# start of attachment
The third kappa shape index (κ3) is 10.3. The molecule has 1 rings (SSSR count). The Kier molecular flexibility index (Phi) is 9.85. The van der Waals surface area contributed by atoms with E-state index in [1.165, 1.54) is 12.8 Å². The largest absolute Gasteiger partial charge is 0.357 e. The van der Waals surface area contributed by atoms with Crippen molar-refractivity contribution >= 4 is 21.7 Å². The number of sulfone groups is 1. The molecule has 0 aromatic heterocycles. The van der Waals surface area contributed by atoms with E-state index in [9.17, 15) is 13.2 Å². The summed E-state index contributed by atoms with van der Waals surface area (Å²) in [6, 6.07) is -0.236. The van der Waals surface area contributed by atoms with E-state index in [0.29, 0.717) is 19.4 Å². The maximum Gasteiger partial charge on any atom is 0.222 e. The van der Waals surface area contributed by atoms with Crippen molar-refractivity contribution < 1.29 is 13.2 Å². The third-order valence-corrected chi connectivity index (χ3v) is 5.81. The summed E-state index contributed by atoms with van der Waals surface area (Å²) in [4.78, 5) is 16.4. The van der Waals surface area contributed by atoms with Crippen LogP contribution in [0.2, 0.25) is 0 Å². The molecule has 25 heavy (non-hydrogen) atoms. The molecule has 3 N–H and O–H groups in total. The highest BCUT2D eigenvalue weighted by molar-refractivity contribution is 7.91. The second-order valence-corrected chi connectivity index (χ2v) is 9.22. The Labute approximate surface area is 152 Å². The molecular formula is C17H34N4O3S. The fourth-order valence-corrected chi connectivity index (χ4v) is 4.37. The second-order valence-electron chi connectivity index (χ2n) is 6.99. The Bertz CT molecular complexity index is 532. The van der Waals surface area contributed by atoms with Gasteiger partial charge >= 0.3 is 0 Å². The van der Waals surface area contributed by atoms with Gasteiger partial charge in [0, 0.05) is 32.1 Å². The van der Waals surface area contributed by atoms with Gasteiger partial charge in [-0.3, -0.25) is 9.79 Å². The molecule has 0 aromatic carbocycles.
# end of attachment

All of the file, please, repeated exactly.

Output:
The third kappa shape index (κ3) is 10.3. The molecule has 1 rings (SSSR count). The Kier molecular flexibility index (Phi) is 9.85. The van der Waals surface area contributed by atoms with E-state index in [1.165, 1.54) is 12.8 Å². The largest absolute Gasteiger partial charge is 0.357 e. The van der Waals surface area contributed by atoms with Crippen molar-refractivity contribution >= 4 is 21.7 Å². The number of sulfone groups is 1. The molecule has 0 aromatic heterocycles. The van der Waals surface area contributed by atoms with E-state index in [9.17, 15) is 13.2 Å². The summed E-state index contributed by atoms with van der Waals surface area (Å²) in [6, 6.07) is -0.236. The van der Waals surface area contributed by atoms with E-state index in [0.29, 0.717) is 19.4 Å². The maximum Gasteiger partial charge on any atom is 0.222 e. The van der Waals surface area contributed by atoms with Crippen molar-refractivity contribution < 1.29 is 13.2 Å². The third-order valence-corrected chi connectivity index (χ3v) is 5.81. The summed E-state index contributed by atoms with van der Waals surface area (Å²) in [4.78, 5) is 16.4. The van der Waals surface area contributed by atoms with Crippen LogP contribution in [0.2, 0.25) is 0 Å². The molecule has 25 heavy (non-hydrogen) atoms. The molecule has 3 N–H and O–H groups in total. The highest BCUT2D eigenvalue weighted by molar-refractivity contribution is 7.91. The second-order valence-corrected chi connectivity index (χ2v) is 9.22. The Labute approximate surface area is 152 Å². The molecular formula is C17H34N4O3S. The fourth-order valence-corrected chi connectivity index (χ4v) is 4.37. The second-order valence-electron chi connectivity index (χ2n) is 6.99. The Bertz CT molecular complexity index is 532. The van der Waals surface area contributed by atoms with Gasteiger partial charge >= 0.3 is 0 Å². The van der Waals surface area contributed by atoms with Gasteiger partial charge in [0, 0.05) is 32.1 Å². The van der Waals surface area contributed by atoms with Gasteiger partial charge in [-0.3, -0.25) is 9.79 Å². The molecule has 0 aromatic carbocycles.